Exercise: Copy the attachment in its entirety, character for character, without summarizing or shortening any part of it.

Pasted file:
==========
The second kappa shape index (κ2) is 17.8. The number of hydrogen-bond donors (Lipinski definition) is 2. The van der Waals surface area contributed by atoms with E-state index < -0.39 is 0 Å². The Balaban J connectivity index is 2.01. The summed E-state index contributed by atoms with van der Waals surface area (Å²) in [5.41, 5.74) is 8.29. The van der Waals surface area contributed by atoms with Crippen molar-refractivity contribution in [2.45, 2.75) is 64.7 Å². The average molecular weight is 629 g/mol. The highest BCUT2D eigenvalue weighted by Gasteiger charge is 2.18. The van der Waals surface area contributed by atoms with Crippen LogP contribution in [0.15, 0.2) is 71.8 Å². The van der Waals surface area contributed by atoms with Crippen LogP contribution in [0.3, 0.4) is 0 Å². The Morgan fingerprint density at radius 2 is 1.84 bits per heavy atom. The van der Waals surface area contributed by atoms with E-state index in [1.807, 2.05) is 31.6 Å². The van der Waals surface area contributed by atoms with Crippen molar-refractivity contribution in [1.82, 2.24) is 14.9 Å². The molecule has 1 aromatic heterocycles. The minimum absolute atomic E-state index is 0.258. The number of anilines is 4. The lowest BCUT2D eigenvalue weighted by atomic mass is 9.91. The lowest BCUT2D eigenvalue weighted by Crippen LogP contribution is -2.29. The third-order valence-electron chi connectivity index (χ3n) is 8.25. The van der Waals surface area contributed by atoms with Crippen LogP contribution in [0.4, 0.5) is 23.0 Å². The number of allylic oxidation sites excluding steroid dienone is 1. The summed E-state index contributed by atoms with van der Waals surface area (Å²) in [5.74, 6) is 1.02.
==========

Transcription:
The second kappa shape index (κ2) is 17.8. The number of hydrogen-bond donors (Lipinski definition) is 2. The van der Waals surface area contributed by atoms with E-state index < -0.39 is 0 Å². The Balaban J connectivity index is 2.01. The summed E-state index contributed by atoms with van der Waals surface area (Å²) in [5.41, 5.74) is 8.29. The van der Waals surface area contributed by atoms with Crippen molar-refractivity contribution in [2.45, 2.75) is 64.7 Å². The average molecular weight is 629 g/mol. The highest BCUT2D eigenvalue weighted by Gasteiger charge is 2.18. The van der Waals surface area contributed by atoms with Crippen LogP contribution in [0.15, 0.2) is 71.8 Å². The van der Waals surface area contributed by atoms with Crippen LogP contribution in [0.3, 0.4) is 0 Å². The Morgan fingerprint density at radius 2 is 1.84 bits per heavy atom. The van der Waals surface area contributed by atoms with E-state index in [1.807, 2.05) is 31.6 Å². The van der Waals surface area contributed by atoms with Crippen molar-refractivity contribution in [1.82, 2.24) is 14.9 Å². The molecule has 1 aromatic heterocycles. The minimum absolute atomic E-state index is 0.258. The number of anilines is 4. The lowest BCUT2D eigenvalue weighted by atomic mass is 9.91. The lowest BCUT2D eigenvalue weighted by Crippen LogP contribution is -2.29. The third-order valence-electron chi connectivity index (χ3n) is 8.25. The van der Waals surface area contributed by atoms with Crippen LogP contribution in [0.4, 0.5) is 23.0 Å². The number of allylic oxidation sites excluding steroid dienone is 1. The summed E-state index contributed by atoms with van der Waals surface area (Å²) in [5.74, 6) is 1.02.